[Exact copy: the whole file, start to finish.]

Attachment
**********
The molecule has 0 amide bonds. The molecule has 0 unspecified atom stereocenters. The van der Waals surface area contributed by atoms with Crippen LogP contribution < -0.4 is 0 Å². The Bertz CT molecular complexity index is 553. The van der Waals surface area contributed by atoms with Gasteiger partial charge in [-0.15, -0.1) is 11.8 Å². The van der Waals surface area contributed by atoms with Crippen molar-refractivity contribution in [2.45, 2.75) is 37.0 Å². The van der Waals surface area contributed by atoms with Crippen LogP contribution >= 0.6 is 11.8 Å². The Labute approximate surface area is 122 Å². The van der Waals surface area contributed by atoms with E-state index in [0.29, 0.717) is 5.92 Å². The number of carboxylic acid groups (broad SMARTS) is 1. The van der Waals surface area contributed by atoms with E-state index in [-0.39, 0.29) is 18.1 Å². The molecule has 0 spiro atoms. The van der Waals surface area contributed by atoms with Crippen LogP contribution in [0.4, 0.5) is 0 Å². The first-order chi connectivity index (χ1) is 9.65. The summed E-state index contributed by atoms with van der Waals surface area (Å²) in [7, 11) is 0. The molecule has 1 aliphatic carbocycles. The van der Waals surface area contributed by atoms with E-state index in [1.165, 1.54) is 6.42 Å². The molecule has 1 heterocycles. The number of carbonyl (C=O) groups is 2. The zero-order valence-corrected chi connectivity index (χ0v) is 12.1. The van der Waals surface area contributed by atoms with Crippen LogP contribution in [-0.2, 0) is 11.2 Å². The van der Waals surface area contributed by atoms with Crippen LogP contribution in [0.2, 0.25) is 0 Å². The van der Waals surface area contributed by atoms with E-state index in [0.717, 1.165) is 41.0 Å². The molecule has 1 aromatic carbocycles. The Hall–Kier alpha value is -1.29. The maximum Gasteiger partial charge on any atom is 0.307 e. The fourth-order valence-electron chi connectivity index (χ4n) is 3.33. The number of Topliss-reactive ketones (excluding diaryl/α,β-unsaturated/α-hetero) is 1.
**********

The molecule has 0 amide bonds. The molecule has 0 unspecified atom stereocenters. The van der Waals surface area contributed by atoms with Crippen LogP contribution < -0.4 is 0 Å². The Bertz CT molecular complexity index is 553. The van der Waals surface area contributed by atoms with Gasteiger partial charge in [-0.15, -0.1) is 11.8 Å². The van der Waals surface area contributed by atoms with Crippen molar-refractivity contribution in [2.45, 2.75) is 37.0 Å². The van der Waals surface area contributed by atoms with Crippen LogP contribution >= 0.6 is 11.8 Å². The Labute approximate surface area is 122 Å². The van der Waals surface area contributed by atoms with E-state index in [0.29, 0.717) is 5.92 Å². The number of carboxylic acid groups (broad SMARTS) is 1. The van der Waals surface area contributed by atoms with E-state index in [-0.39, 0.29) is 18.1 Å². The molecule has 0 spiro atoms. The van der Waals surface area contributed by atoms with Crippen LogP contribution in [0.4, 0.5) is 0 Å². The first-order chi connectivity index (χ1) is 9.65. The summed E-state index contributed by atoms with van der Waals surface area (Å²) in [7, 11) is 0. The molecule has 1 aliphatic carbocycles. The van der Waals surface area contributed by atoms with E-state index in [1.165, 1.54) is 6.42 Å². The molecule has 1 heterocycles. The number of carbonyl (C=O) groups is 2. The zero-order valence-corrected chi connectivity index (χ0v) is 12.1. The van der Waals surface area contributed by atoms with Crippen LogP contribution in [-0.2, 0) is 11.2 Å². The van der Waals surface area contributed by atoms with Crippen LogP contribution in [0.2, 0.25) is 0 Å². The van der Waals surface area contributed by atoms with E-state index in [0.717, 1.165) is 41.0 Å². The molecule has 1 aromatic carbocycles. The Hall–Kier alpha value is -1.29. The maximum Gasteiger partial charge on any atom is 0.307 e. The fourth-order valence-electron chi connectivity index (χ4n) is 3.33. The number of Topliss-reactive ketones (excluding diaryl/α,β-unsaturated/α-hetero) is 1.